Radiation Therapy Safety Measures
Radiation therapy can be an effective treatment for certain types of cancer. At the Bodine Center for Radiation Therapy at Jefferson's Kimmel Cancer Center, an integrated team of radiation oncologists, physicists, nurses, dosimetrists (the person that calculates the dose of radiation to make sure your tumor gets enough radiation), therapists and others will work together to provide you with safe and accurate treatment.
Our goal is to provide you the safest and most effective treatment possible. In fact, all of Jefferson's Radiation Oncology Departments have been awarded accreditation in radiation oncology by the American College of Radiology (ACR) and The American Society for Radiation Oncology (ASTRO). This accreditation represents the highest level of quality and patient safety.
Our team process ensures that at each stage of your treatment you are receiving the exact amount of radiation necessary to treat your cancer, delivered by highly skilled professionals. "This represents the highest level of quality assurance, and we are proud to offer this to our patients," says Adam Dicker, MD, chair, Department of Radiation Oncology.
Reviewing Your Treatment Plan – Before, During and After Radiation
Your individualized treatment plan is outlined by the radiation oncologist, reviewed and approved after completion by an experienced dosimetrist.
Before this plan is sent to the treatment machine, a physicist will review the plan for consistency, appropriateness and accuracy of transfer of information from the treatment-planning system to the treatment-delivery software.
Therapists are directly involved in your day-to-day treatments. Each time the radiation therapist verifies your identity and treatment site, carefully positions you in the same setup, performs verifications and cross-check, before delivering the radiation fraction.
At the start and the end of your treatment, as well as every week in between, physicists will review the entire treatment record to make sure all radiation is delivered according to plan.
Each day our radiation equipment is put through an array of tests by a therapist and then verified by the physicist at specific intervals.
The frequency and types of testing is recommended by the American Association of Medical Physicists (AAPM). Jefferson physicists are actively involved in this organization and the formulation of its guidelines.
Quality assurance testing is performed at daily, monthly and yearly intervals and any time a change is made to a piece of equipment. "We are taking quality assurance to the next level and are one of the few institutions who have spent the effort to bring this team approach together," says Yan Yu, PhD, MBA, professor/director, Medical Physics, Department of Radiation Oncology.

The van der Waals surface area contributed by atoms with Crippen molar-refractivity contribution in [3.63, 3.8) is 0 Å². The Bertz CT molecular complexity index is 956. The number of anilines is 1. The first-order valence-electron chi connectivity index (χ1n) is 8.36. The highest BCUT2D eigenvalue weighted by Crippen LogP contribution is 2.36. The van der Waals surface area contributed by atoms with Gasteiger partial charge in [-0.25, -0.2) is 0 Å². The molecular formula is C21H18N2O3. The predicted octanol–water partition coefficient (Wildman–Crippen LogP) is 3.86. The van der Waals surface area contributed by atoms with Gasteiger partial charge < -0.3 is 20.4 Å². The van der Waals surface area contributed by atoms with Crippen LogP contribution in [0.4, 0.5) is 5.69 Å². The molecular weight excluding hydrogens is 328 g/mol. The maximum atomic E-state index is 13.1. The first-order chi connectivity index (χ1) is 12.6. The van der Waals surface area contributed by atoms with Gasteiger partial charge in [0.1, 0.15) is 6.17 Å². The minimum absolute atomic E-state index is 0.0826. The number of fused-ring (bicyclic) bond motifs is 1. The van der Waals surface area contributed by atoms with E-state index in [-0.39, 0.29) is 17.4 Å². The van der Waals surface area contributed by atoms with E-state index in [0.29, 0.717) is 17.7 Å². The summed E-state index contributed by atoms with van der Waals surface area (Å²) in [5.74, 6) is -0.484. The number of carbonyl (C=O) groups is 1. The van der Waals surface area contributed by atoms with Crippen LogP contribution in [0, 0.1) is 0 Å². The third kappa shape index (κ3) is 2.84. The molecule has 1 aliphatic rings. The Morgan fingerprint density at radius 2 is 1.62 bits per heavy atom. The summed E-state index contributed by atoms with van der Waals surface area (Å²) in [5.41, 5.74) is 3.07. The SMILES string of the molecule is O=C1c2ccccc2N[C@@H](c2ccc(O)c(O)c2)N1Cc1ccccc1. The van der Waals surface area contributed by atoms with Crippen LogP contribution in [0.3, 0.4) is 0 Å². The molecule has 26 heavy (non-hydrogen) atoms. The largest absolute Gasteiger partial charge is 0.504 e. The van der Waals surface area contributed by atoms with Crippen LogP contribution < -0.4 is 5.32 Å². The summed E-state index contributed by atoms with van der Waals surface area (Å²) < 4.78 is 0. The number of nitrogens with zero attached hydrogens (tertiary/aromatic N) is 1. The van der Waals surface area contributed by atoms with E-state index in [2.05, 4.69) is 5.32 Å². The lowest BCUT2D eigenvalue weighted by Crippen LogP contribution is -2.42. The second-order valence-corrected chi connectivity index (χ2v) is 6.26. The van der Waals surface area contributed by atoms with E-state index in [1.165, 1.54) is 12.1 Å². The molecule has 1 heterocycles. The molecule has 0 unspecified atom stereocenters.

Each machine is calibrated using dedicated ion chambers, phantoms and water tanks in combination with other electronic equipment to confirm that the machine is delivering the correct amount of radiation.
Other checks include tests to verify mechanical components and dosimetric accessories such as wedges and blocks. All imaging devices — which are often used daily or weekly to set up and verify your treatment — are also put through a series of rigorous tests.
The TrueBeam™ System is the latest radiation delivery equipment offered in the Bodine Center for Radiation Therapy. This linear accelerator, or LINAC, is capable of delivering fast and precise 3-D image-guided radiotherapy for the treatment of cancer. Treatments focus powerful radiation on the tumor while limiting exposure to surrounding healthy tissues. We have two TrueBeam systems at the Bodine Center for Radiation Therapy and one at our Riddle, Pa. location. The TrueBeam Slim will be installed at Jefferson Hospital for Neuroscience in fall 2014.
Inspections, Certifications and Reporting
All linear accelerators are inspected and certified before installation. Upon installation, our physics group performs acceptance testing to make sure the product performs up to the quoted standards and specifications of the manufacturer. Once acceptance testing is complete, the physics group will perform a more rigorous set of testing to characterize the device, known as commissioning. This type of testing is performed for all devices in the Department of Radiation Oncology and sets the baseline for all subsequent testing.
Our Department also undergoes annual performance audits by the state of Pennsylvania to ensure that our equipment and radioactive material complies with regulations.
Jefferson's Role in Committees and National Organizations
The Radiation Safety Committee at Jefferson is in place to oversee our Radiation Oncology team. In addition, Jefferson has a NRC-Quality Management Committee, which meets once a year to review sample patient charts involving the use of radioactive materials such as brachytherapy and nuclear medicine.
On a national scale, Jefferson radiation oncologists and physicists are involved in both the American Society for Radiation Oncology (ASTRO) and the American Association of Physicists in Medicine (AAPM). Members of our Department have also been involved in writing task group reports, which provide recommendations about certain procedures, practice guidelines, etc.